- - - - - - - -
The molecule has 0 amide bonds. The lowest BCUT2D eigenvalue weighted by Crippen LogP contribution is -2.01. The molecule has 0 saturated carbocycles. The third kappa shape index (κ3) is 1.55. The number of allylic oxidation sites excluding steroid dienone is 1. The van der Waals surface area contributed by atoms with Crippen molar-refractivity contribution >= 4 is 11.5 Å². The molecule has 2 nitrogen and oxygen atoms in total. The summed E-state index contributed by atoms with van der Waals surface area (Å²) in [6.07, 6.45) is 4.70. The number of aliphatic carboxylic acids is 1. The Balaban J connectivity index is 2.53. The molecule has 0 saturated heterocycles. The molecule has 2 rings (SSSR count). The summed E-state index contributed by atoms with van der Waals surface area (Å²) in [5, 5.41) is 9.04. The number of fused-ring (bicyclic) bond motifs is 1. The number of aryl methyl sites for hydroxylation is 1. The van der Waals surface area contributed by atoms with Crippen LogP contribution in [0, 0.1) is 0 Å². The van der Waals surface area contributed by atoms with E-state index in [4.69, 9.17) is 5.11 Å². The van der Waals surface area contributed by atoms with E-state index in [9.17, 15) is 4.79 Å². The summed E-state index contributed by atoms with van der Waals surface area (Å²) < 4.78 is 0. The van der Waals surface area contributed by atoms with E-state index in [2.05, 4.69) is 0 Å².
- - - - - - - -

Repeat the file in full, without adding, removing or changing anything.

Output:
The molecule has 0 amide bonds. The lowest BCUT2D eigenvalue weighted by Crippen LogP contribution is -2.01. The molecule has 0 saturated carbocycles. The third kappa shape index (κ3) is 1.55. The number of allylic oxidation sites excluding steroid dienone is 1. The van der Waals surface area contributed by atoms with Crippen molar-refractivity contribution >= 4 is 11.5 Å². The molecule has 2 nitrogen and oxygen atoms in total. The summed E-state index contributed by atoms with van der Waals surface area (Å²) in [6.07, 6.45) is 4.70. The number of aliphatic carboxylic acids is 1. The Balaban J connectivity index is 2.53. The molecule has 0 saturated heterocycles. The molecule has 2 rings (SSSR count). The summed E-state index contributed by atoms with van der Waals surface area (Å²) in [5, 5.41) is 9.04. The number of fused-ring (bicyclic) bond motifs is 1. The number of aryl methyl sites for hydroxylation is 1. The van der Waals surface area contributed by atoms with Crippen LogP contribution in [0, 0.1) is 0 Å². The van der Waals surface area contributed by atoms with E-state index in [4.69, 9.17) is 5.11 Å². The van der Waals surface area contributed by atoms with E-state index in [9.17, 15) is 4.79 Å². The summed E-state index contributed by atoms with van der Waals surface area (Å²) < 4.78 is 0. The van der Waals surface area contributed by atoms with E-state index in [2.05, 4.69) is 0 Å².